- 4.7–5.9 in
- 7.9 in
- 0.4–0.5 oz
- Bruant des champs (French)
- Chimbito Llanero (Spanish)
- The Field Sparrow often feeds directly on fallen seeds. It may fly to the top of grass stalks, let its weight carry the stems to the ground, and then begin removing the seed.
- If a male Field Sparrow survives the winter, it usually returns to breed in the same territory each year. The female is less likely to return to the same territory, and young sparrows only rarely return the next year to where they were born.
- The male Field Sparrow starts singing as soon as he gets back in the spring. He sings vigorously until he finds a mate, but after that he sings only occasionally.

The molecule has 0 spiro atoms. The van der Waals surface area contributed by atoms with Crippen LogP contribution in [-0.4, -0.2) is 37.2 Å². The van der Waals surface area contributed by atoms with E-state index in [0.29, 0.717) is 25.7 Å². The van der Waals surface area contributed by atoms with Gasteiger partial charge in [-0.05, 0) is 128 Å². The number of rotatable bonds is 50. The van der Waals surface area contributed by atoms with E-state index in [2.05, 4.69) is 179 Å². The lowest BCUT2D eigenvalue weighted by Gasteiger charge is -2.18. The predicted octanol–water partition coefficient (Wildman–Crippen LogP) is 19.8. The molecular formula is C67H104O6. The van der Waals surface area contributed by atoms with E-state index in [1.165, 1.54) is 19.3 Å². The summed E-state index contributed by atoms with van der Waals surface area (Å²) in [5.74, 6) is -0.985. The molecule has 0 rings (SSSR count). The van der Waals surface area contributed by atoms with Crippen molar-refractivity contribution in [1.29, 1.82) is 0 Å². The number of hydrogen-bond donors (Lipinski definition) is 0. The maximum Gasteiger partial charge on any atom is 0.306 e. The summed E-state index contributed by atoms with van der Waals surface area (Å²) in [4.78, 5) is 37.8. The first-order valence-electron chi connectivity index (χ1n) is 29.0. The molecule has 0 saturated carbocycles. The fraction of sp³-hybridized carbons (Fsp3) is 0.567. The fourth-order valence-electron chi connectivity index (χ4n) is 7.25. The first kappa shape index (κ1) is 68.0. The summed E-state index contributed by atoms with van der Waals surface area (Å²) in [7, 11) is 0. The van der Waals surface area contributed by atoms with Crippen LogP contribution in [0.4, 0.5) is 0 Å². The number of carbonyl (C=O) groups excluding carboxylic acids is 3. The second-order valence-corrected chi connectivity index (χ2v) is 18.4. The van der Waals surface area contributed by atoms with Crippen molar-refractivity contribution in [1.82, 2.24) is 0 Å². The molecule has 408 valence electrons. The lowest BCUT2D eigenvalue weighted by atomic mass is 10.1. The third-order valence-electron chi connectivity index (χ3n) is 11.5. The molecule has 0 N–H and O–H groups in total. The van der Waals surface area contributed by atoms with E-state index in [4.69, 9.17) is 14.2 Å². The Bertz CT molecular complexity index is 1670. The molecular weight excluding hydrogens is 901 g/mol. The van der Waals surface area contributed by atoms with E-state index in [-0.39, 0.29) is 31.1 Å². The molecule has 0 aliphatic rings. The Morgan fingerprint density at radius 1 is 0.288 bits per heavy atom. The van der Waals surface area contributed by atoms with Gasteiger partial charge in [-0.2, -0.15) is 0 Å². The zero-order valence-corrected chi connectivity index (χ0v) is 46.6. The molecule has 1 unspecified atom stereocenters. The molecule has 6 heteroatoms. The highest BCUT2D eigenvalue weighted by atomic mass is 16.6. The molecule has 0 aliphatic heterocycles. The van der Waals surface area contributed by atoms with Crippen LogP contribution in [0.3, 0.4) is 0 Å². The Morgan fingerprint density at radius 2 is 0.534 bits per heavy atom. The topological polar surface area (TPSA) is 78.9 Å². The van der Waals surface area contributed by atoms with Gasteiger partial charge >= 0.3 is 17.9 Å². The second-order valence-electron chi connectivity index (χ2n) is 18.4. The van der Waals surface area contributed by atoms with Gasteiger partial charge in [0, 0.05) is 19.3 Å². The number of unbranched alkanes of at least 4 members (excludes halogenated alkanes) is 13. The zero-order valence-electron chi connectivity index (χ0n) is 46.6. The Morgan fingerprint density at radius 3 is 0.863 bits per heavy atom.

- Breeds in old fields, woodland openings, and edges.
- Winters in fields and forest edges.
Insects and small seeds.
- Clutch Size
- 2–5 eggs
- Egg Description
- Creamy white with dark spots.
- Condition at Hatching
- Helpless with sparse tufts of down.
Open cup of large grass pieces interwoven with finer grasses. Lined with fine grasses, rootlets, and hair. Placed on or near ground in grass clumps or at base of shrubs.
Feeds on ground or in low-lying vegetation.
Declining throughout range.
- Carey, M. D. E. Burhans, and D. A. Nelson. 1994. Field Sparrow (Spizella pusilla). In The Birds of North America, No. 103 (A. Poole, and F. Gill, eds.). The Academy of Natural Sciences, Philadelphia, PA, and The American Ornithologists' Union, Washington, D.C.